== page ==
AbelsonTaylor president and CEO Dale Taylor chooses to be flattered by the calls he still receives from acquisition-minded suitors. While most gargantuan holding companies abandoned their pursuit during the past few years — they can only ask so many times, right? — private equity firms picked up the slack.
“Given our size and success, and that our senior people have been here forever, they just assume we all want to cash out,” he says. “Well, we don't.”
What they don't realize — indeed, what many former indie firms don't realize until it's too late — is that there's value in asserting one's independence. You set the course and you make the calls. You're not beholden to a spreadsheet. And you don't have to run a conflict-check every time a potential client materializes. AbelsonTaylor figured this out some time ago and, 35 years burning down the road, has no interest in gauging the greenness of the grass on the other side of the agency-acquisition fence.
“The secret to remaining independent is the same as the secret to remaining a virgin: Just say no,” Taylor cracks. “I've seen so much turmoil when agencies are purchased by a network and then combined with other agencies under the same roof.”
Jay Carter, a 28-year AbelsonTaylor veteran and now a part owner (along with 13 other longtime employees) and SVP, director of strategy services, chimes in. “One of my favorite Dale quotes is, ‘Whenever I consider selling the place, I call someone else who sold an agency. That person always talks me out of it.'”
Taylor laughs, then adds, knowingly, “They generally aren't long conversations.”
So that's that: AbelsonTaylor, by any measure one of the agency world's largest and most highly regarded indie players, has no interest in finding a dance partner. Go bug the other guys now, OK?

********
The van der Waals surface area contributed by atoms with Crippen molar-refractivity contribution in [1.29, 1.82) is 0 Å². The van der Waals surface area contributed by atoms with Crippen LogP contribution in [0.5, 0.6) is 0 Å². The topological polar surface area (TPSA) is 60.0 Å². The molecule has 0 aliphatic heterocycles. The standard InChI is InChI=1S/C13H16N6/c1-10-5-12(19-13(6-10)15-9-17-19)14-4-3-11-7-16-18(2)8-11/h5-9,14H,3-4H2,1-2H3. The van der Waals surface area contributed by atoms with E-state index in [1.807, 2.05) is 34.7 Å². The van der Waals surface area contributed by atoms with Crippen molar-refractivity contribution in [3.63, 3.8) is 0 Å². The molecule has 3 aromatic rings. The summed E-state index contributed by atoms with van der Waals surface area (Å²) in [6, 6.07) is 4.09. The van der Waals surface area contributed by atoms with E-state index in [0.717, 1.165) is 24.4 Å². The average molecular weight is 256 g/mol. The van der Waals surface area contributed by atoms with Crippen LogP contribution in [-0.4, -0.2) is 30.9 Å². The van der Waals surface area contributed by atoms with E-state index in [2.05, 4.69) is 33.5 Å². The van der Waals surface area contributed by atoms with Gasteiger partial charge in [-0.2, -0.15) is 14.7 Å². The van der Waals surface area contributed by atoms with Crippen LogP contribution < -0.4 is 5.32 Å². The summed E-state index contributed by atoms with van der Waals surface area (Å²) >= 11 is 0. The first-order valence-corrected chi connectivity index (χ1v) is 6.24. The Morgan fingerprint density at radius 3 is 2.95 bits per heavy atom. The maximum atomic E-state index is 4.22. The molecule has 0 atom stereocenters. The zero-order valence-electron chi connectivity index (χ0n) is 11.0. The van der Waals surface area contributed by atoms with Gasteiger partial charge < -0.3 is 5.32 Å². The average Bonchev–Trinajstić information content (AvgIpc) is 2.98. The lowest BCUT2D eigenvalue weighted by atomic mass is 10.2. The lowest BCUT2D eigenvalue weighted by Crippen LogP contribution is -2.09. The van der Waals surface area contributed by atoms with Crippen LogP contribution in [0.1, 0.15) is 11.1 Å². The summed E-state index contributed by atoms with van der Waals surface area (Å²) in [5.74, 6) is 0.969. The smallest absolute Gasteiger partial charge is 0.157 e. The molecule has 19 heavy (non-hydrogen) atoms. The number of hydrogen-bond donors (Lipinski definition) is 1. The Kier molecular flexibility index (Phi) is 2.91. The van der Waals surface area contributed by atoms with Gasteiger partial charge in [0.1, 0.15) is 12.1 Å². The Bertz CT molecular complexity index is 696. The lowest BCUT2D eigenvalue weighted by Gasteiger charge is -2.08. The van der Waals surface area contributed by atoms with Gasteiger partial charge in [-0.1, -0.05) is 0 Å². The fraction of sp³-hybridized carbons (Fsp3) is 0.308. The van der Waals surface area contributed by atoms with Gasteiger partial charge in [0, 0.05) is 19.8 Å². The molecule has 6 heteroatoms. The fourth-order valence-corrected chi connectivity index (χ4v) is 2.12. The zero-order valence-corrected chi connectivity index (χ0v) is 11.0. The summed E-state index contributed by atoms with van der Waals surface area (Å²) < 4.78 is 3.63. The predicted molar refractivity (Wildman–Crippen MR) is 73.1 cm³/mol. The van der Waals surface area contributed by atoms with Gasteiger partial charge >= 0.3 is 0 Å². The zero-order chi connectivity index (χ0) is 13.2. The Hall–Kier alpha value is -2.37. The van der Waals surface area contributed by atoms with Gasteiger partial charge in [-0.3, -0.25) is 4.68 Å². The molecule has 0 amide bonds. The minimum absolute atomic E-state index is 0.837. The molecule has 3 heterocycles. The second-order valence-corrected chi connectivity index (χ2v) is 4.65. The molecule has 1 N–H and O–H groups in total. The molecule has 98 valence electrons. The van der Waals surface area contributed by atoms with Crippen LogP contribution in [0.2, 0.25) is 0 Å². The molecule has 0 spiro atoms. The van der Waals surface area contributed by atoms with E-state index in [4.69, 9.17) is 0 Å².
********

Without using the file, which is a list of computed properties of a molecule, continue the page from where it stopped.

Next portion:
The company's 2015 performance affirmed once more why would-be buyers keep calling. AbelsonTaylor's headcount jumped from 379 to 408 full-timers — a 7.7% spike — while growing revenue by 13%, to $72 million. That the percentage gain in revenue nearly doubles the percentage gain in headcount is no small source of satisfaction to Carter. “What it means is that we became more productive. We got more work done, more efficiently and more effectively,” he points out.
Carter attributes this in large part to AbelsonTaylor's ambitious gambit to spin off project management as a separate function. At most agencies, account teams remain split between account services and creative — meaning that project management is often a way station for low-level staffers who'd rather be doing something else. But at AbelsonTaylor, a 90-strong and growing group has assumed responsibilities for project management — executing everything from planning to team assembly to general troubleshooting.
This was done with some trepidation, Carter admits. “It really is revolutionary for an agency to separate the concept from the execution, so to speak. But there are some people who are just so much better at this than others, and we've already seen results in terms of better execution,” he says.
The thorny part of the project-management spinoff, not surprisingly, occurred when it came time to reassign staffers to new and different roles. While Carter acknowledges that “an agency is like a cruise ship: It turns very, very slowly,” he reports that the move “went over way better than we thought it would, because nothing else changed. This is still a good and stable place to work, there's still free lunch on Fridays, and so on. And there was a sense from most people of ‘now I get to focus on what I'm really good at.' The creative team loved it. It gave them more structure in terms of making things happen in a more timely fashion.”